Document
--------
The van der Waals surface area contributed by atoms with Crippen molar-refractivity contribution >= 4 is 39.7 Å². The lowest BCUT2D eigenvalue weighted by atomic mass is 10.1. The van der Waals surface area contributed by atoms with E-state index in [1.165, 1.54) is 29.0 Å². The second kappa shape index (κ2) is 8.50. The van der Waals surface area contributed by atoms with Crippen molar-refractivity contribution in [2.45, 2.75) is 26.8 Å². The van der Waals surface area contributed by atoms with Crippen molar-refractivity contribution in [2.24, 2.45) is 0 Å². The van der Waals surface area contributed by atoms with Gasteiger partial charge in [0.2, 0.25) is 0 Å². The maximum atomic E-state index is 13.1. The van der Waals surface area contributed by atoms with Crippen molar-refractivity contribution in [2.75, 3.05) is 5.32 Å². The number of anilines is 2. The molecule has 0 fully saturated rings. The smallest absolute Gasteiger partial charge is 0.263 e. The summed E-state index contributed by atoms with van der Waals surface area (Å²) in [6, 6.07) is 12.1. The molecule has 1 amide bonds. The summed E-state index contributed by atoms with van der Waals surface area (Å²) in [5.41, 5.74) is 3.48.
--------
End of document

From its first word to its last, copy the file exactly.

The van der Waals surface area contributed by atoms with Crippen molar-refractivity contribution >= 4 is 39.7 Å². The lowest BCUT2D eigenvalue weighted by atomic mass is 10.1. The van der Waals surface area contributed by atoms with E-state index in [1.165, 1.54) is 29.0 Å². The second kappa shape index (κ2) is 8.50. The van der Waals surface area contributed by atoms with Crippen molar-refractivity contribution in [2.45, 2.75) is 26.8 Å². The van der Waals surface area contributed by atoms with Crippen molar-refractivity contribution in [2.24, 2.45) is 0 Å². The van der Waals surface area contributed by atoms with Gasteiger partial charge in [0.2, 0.25) is 0 Å². The maximum atomic E-state index is 13.1. The van der Waals surface area contributed by atoms with Crippen molar-refractivity contribution in [2.75, 3.05) is 5.32 Å². The number of anilines is 2. The molecule has 0 fully saturated rings. The smallest absolute Gasteiger partial charge is 0.263 e. The summed E-state index contributed by atoms with van der Waals surface area (Å²) in [6, 6.07) is 12.1. The molecule has 1 amide bonds. The summed E-state index contributed by atoms with van der Waals surface area (Å²) in [5.41, 5.74) is 3.48.